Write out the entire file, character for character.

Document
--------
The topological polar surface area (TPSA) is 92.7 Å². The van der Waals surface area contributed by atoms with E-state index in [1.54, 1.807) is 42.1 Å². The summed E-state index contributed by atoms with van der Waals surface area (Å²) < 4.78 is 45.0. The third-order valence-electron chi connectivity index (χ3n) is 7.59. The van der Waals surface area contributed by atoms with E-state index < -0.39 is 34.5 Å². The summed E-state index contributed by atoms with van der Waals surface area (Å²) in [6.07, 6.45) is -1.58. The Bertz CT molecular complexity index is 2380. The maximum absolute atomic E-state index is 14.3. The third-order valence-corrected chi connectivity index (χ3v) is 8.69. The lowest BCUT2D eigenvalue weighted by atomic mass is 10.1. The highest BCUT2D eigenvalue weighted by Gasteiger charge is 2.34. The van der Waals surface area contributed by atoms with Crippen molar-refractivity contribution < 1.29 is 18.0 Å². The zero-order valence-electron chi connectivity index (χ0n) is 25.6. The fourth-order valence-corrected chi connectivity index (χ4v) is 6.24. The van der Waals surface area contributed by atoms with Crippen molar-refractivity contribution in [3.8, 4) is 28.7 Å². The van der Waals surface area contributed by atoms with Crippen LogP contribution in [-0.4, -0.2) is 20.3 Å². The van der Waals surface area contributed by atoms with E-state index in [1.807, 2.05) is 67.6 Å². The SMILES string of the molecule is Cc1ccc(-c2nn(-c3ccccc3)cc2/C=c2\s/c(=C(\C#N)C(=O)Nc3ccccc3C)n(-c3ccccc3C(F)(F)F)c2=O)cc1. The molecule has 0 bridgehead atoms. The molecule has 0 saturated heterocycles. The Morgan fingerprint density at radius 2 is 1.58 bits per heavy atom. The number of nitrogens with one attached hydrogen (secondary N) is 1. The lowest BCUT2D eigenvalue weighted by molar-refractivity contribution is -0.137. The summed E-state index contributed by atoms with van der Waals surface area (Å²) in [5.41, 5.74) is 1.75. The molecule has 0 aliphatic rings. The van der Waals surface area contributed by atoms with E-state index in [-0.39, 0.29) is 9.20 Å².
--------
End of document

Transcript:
The topological polar surface area (TPSA) is 92.7 Å². The van der Waals surface area contributed by atoms with E-state index in [1.54, 1.807) is 42.1 Å². The summed E-state index contributed by atoms with van der Waals surface area (Å²) < 4.78 is 45.0. The third-order valence-electron chi connectivity index (χ3n) is 7.59. The van der Waals surface area contributed by atoms with E-state index < -0.39 is 34.5 Å². The summed E-state index contributed by atoms with van der Waals surface area (Å²) in [6.07, 6.45) is -1.58. The Bertz CT molecular complexity index is 2380. The maximum absolute atomic E-state index is 14.3. The third-order valence-corrected chi connectivity index (χ3v) is 8.69. The lowest BCUT2D eigenvalue weighted by atomic mass is 10.1. The highest BCUT2D eigenvalue weighted by Gasteiger charge is 2.34. The van der Waals surface area contributed by atoms with Crippen molar-refractivity contribution < 1.29 is 18.0 Å². The zero-order valence-electron chi connectivity index (χ0n) is 25.6. The fourth-order valence-corrected chi connectivity index (χ4v) is 6.24. The van der Waals surface area contributed by atoms with Crippen molar-refractivity contribution in [3.8, 4) is 28.7 Å². The van der Waals surface area contributed by atoms with Crippen LogP contribution in [-0.4, -0.2) is 20.3 Å². The van der Waals surface area contributed by atoms with E-state index in [1.807, 2.05) is 67.6 Å². The SMILES string of the molecule is Cc1ccc(-c2nn(-c3ccccc3)cc2/C=c2\s/c(=C(\C#N)C(=O)Nc3ccccc3C)n(-c3ccccc3C(F)(F)F)c2=O)cc1. The molecule has 0 bridgehead atoms. The molecule has 0 saturated heterocycles. The Morgan fingerprint density at radius 2 is 1.58 bits per heavy atom. The number of nitrogens with one attached hydrogen (secondary N) is 1. The lowest BCUT2D eigenvalue weighted by molar-refractivity contribution is -0.137. The summed E-state index contributed by atoms with van der Waals surface area (Å²) in [5.41, 5.74) is 1.75. The molecule has 0 aliphatic rings. The van der Waals surface area contributed by atoms with E-state index in [-0.39, 0.29) is 9.20 Å².